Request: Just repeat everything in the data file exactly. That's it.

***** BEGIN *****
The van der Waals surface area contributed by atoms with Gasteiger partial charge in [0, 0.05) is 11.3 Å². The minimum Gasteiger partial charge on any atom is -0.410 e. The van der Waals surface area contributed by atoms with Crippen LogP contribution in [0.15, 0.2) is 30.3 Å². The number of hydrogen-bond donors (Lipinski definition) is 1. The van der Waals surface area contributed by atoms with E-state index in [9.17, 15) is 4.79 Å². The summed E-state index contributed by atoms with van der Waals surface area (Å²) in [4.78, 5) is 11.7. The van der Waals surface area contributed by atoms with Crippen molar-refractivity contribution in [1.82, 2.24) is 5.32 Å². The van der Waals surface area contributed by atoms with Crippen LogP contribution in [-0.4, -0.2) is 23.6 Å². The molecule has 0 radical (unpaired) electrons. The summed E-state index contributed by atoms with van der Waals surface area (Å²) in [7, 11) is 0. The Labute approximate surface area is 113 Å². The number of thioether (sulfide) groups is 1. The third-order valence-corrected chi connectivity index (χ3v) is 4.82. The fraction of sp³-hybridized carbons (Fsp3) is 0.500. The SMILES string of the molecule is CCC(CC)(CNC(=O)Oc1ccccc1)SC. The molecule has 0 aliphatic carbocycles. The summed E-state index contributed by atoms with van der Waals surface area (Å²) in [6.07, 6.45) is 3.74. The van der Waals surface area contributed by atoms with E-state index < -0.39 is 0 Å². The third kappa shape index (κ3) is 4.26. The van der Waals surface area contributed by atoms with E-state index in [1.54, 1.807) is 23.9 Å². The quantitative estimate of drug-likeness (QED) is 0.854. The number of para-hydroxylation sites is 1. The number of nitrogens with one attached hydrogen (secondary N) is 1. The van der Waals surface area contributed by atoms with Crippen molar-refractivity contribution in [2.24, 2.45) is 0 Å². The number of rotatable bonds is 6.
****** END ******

The van der Waals surface area contributed by atoms with Gasteiger partial charge in [0, 0.05) is 11.3 Å². The minimum Gasteiger partial charge on any atom is -0.410 e. The van der Waals surface area contributed by atoms with Crippen LogP contribution in [0.15, 0.2) is 30.3 Å². The number of hydrogen-bond donors (Lipinski definition) is 1. The van der Waals surface area contributed by atoms with E-state index in [9.17, 15) is 4.79 Å². The summed E-state index contributed by atoms with van der Waals surface area (Å²) in [4.78, 5) is 11.7. The van der Waals surface area contributed by atoms with Crippen molar-refractivity contribution in [1.82, 2.24) is 5.32 Å². The van der Waals surface area contributed by atoms with Crippen LogP contribution in [-0.4, -0.2) is 23.6 Å². The molecule has 0 radical (unpaired) electrons. The summed E-state index contributed by atoms with van der Waals surface area (Å²) in [7, 11) is 0. The Labute approximate surface area is 113 Å². The number of thioether (sulfide) groups is 1. The third-order valence-corrected chi connectivity index (χ3v) is 4.82. The fraction of sp³-hybridized carbons (Fsp3) is 0.500. The SMILES string of the molecule is CCC(CC)(CNC(=O)Oc1ccccc1)SC. The molecule has 0 aliphatic carbocycles. The summed E-state index contributed by atoms with van der Waals surface area (Å²) in [6.07, 6.45) is 3.74. The van der Waals surface area contributed by atoms with E-state index < -0.39 is 0 Å². The third kappa shape index (κ3) is 4.26. The van der Waals surface area contributed by atoms with E-state index in [1.54, 1.807) is 23.9 Å². The quantitative estimate of drug-likeness (QED) is 0.854. The number of para-hydroxylation sites is 1. The number of nitrogens with one attached hydrogen (secondary N) is 1. The van der Waals surface area contributed by atoms with Crippen molar-refractivity contribution in [2.24, 2.45) is 0 Å². The number of rotatable bonds is 6.